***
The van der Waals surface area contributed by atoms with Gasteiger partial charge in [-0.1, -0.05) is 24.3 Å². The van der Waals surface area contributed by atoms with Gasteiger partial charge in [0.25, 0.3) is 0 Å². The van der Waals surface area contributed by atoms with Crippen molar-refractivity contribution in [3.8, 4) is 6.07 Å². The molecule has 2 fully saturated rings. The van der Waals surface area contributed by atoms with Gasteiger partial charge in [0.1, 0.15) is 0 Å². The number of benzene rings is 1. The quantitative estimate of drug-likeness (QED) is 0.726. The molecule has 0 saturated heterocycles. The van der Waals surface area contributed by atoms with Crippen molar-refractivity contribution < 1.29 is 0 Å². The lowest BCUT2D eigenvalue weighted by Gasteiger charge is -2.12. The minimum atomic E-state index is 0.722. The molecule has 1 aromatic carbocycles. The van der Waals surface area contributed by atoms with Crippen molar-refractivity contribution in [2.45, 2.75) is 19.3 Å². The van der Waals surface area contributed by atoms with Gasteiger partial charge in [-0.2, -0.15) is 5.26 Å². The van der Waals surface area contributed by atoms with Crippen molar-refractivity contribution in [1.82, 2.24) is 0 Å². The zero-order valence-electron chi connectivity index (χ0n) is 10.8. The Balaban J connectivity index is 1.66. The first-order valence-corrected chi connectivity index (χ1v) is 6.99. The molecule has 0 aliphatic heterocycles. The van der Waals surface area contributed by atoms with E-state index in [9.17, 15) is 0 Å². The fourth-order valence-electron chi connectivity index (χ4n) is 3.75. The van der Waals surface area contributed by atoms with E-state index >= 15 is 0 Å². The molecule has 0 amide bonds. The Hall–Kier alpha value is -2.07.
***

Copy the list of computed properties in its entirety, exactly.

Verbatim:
The van der Waals surface area contributed by atoms with Gasteiger partial charge in [-0.1, -0.05) is 24.3 Å². The van der Waals surface area contributed by atoms with Gasteiger partial charge in [0.25, 0.3) is 0 Å². The van der Waals surface area contributed by atoms with Crippen molar-refractivity contribution in [3.8, 4) is 6.07 Å². The molecule has 2 fully saturated rings. The van der Waals surface area contributed by atoms with Gasteiger partial charge in [0.1, 0.15) is 0 Å². The number of benzene rings is 1. The quantitative estimate of drug-likeness (QED) is 0.726. The molecule has 0 saturated heterocycles. The van der Waals surface area contributed by atoms with Crippen molar-refractivity contribution < 1.29 is 0 Å². The lowest BCUT2D eigenvalue weighted by Gasteiger charge is -2.12. The minimum atomic E-state index is 0.722. The molecule has 1 aromatic carbocycles. The van der Waals surface area contributed by atoms with Crippen molar-refractivity contribution in [2.45, 2.75) is 19.3 Å². The van der Waals surface area contributed by atoms with Gasteiger partial charge in [-0.2, -0.15) is 5.26 Å². The van der Waals surface area contributed by atoms with Crippen molar-refractivity contribution in [1.82, 2.24) is 0 Å². The zero-order valence-electron chi connectivity index (χ0n) is 10.8. The Balaban J connectivity index is 1.66. The first-order valence-corrected chi connectivity index (χ1v) is 6.99. The molecule has 0 aliphatic heterocycles. The van der Waals surface area contributed by atoms with E-state index in [9.17, 15) is 0 Å². The fourth-order valence-electron chi connectivity index (χ4n) is 3.75. The van der Waals surface area contributed by atoms with E-state index >= 15 is 0 Å². The molecule has 0 amide bonds. The Hall–Kier alpha value is -2.07.